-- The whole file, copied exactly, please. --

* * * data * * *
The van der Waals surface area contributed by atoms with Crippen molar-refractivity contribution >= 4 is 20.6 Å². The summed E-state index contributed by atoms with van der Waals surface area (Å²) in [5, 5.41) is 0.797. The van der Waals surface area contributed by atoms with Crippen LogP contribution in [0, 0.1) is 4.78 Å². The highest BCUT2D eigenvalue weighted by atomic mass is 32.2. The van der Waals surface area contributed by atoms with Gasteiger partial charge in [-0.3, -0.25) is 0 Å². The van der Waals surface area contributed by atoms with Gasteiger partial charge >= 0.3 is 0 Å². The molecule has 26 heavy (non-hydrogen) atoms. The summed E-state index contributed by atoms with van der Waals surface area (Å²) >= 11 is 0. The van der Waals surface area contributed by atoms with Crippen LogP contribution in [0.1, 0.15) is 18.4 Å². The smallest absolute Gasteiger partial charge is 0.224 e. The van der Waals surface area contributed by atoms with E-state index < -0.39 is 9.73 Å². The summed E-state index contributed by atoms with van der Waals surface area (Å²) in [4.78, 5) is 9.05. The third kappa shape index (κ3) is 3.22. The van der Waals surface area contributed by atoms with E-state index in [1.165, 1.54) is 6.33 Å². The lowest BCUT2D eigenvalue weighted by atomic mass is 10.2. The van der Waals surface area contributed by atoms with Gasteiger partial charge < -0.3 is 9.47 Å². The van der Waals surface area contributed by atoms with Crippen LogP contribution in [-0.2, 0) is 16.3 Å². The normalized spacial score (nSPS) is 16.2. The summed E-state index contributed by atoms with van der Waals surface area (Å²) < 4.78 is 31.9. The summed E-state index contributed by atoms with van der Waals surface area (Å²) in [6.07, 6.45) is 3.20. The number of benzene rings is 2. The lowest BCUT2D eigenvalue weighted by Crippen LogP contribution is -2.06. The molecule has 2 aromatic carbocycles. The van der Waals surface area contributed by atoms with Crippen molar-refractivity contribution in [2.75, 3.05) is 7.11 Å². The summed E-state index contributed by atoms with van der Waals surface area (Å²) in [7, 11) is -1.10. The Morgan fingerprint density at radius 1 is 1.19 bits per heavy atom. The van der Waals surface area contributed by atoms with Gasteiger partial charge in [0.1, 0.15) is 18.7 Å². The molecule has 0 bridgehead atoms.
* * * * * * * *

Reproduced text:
The van der Waals surface area contributed by atoms with Crippen molar-refractivity contribution >= 4 is 20.6 Å². The summed E-state index contributed by atoms with van der Waals surface area (Å²) in [5, 5.41) is 0.797. The van der Waals surface area contributed by atoms with Crippen LogP contribution in [0, 0.1) is 4.78 Å². The highest BCUT2D eigenvalue weighted by atomic mass is 32.2. The van der Waals surface area contributed by atoms with Gasteiger partial charge in [-0.3, -0.25) is 0 Å². The van der Waals surface area contributed by atoms with Gasteiger partial charge >= 0.3 is 0 Å². The molecule has 26 heavy (non-hydrogen) atoms. The summed E-state index contributed by atoms with van der Waals surface area (Å²) >= 11 is 0. The van der Waals surface area contributed by atoms with Crippen LogP contribution in [0.1, 0.15) is 18.4 Å². The smallest absolute Gasteiger partial charge is 0.224 e. The van der Waals surface area contributed by atoms with E-state index < -0.39 is 9.73 Å². The summed E-state index contributed by atoms with van der Waals surface area (Å²) in [4.78, 5) is 9.05. The third kappa shape index (κ3) is 3.22. The van der Waals surface area contributed by atoms with E-state index in [1.165, 1.54) is 6.33 Å². The lowest BCUT2D eigenvalue weighted by atomic mass is 10.2. The van der Waals surface area contributed by atoms with Gasteiger partial charge < -0.3 is 9.47 Å². The van der Waals surface area contributed by atoms with Crippen LogP contribution in [-0.2, 0) is 16.3 Å². The normalized spacial score (nSPS) is 16.2. The summed E-state index contributed by atoms with van der Waals surface area (Å²) < 4.78 is 31.9. The summed E-state index contributed by atoms with van der Waals surface area (Å²) in [6.07, 6.45) is 3.20. The number of benzene rings is 2. The lowest BCUT2D eigenvalue weighted by Crippen LogP contribution is -2.06. The molecule has 2 aromatic carbocycles. The van der Waals surface area contributed by atoms with Crippen molar-refractivity contribution in [2.75, 3.05) is 7.11 Å². The summed E-state index contributed by atoms with van der Waals surface area (Å²) in [7, 11) is -1.10. The Morgan fingerprint density at radius 1 is 1.19 bits per heavy atom. The van der Waals surface area contributed by atoms with Gasteiger partial charge in [0.1, 0.15) is 18.7 Å². The molecule has 0 bridgehead atoms.